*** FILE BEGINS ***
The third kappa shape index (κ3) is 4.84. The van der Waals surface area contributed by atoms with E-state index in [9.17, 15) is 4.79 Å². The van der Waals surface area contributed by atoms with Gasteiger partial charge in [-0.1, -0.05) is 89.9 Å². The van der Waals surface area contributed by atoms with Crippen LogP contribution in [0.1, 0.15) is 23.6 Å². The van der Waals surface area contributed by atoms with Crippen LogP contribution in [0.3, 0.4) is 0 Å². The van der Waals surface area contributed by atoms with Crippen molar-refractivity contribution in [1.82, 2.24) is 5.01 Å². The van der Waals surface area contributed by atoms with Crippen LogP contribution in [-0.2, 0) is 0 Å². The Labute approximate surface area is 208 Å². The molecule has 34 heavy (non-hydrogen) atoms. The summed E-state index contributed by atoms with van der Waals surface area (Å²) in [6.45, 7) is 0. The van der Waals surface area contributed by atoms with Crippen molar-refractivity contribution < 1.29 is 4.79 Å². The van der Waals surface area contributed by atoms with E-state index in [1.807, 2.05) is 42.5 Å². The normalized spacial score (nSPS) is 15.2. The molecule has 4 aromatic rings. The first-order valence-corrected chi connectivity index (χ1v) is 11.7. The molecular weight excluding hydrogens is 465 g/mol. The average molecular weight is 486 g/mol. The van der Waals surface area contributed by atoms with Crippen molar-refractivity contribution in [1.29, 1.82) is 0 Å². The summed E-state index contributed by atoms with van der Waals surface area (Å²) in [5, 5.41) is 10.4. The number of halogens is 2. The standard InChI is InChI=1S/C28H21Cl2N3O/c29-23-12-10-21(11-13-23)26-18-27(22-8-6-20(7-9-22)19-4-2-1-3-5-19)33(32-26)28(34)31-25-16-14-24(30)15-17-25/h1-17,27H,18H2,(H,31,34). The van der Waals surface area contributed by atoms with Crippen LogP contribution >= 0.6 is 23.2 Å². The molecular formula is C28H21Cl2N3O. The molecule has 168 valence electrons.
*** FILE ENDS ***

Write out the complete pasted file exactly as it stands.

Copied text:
The third kappa shape index (κ3) is 4.84. The van der Waals surface area contributed by atoms with E-state index in [9.17, 15) is 4.79 Å². The van der Waals surface area contributed by atoms with Gasteiger partial charge in [-0.1, -0.05) is 89.9 Å². The van der Waals surface area contributed by atoms with Crippen LogP contribution in [0.1, 0.15) is 23.6 Å². The van der Waals surface area contributed by atoms with Crippen LogP contribution in [0.3, 0.4) is 0 Å². The van der Waals surface area contributed by atoms with Crippen molar-refractivity contribution in [1.82, 2.24) is 5.01 Å². The van der Waals surface area contributed by atoms with Crippen LogP contribution in [-0.2, 0) is 0 Å². The Labute approximate surface area is 208 Å². The molecule has 34 heavy (non-hydrogen) atoms. The summed E-state index contributed by atoms with van der Waals surface area (Å²) in [6.45, 7) is 0. The van der Waals surface area contributed by atoms with Crippen molar-refractivity contribution < 1.29 is 4.79 Å². The van der Waals surface area contributed by atoms with E-state index in [1.807, 2.05) is 42.5 Å². The normalized spacial score (nSPS) is 15.2. The molecule has 4 aromatic rings. The first-order valence-corrected chi connectivity index (χ1v) is 11.7. The molecular weight excluding hydrogens is 465 g/mol. The average molecular weight is 486 g/mol. The van der Waals surface area contributed by atoms with Crippen molar-refractivity contribution in [1.29, 1.82) is 0 Å². The summed E-state index contributed by atoms with van der Waals surface area (Å²) in [5, 5.41) is 10.4. The number of halogens is 2. The standard InChI is InChI=1S/C28H21Cl2N3O/c29-23-12-10-21(11-13-23)26-18-27(22-8-6-20(7-9-22)19-4-2-1-3-5-19)33(32-26)28(34)31-25-16-14-24(30)15-17-25/h1-17,27H,18H2,(H,31,34). The van der Waals surface area contributed by atoms with Crippen LogP contribution >= 0.6 is 23.2 Å². The molecular formula is C28H21Cl2N3O. The molecule has 168 valence electrons.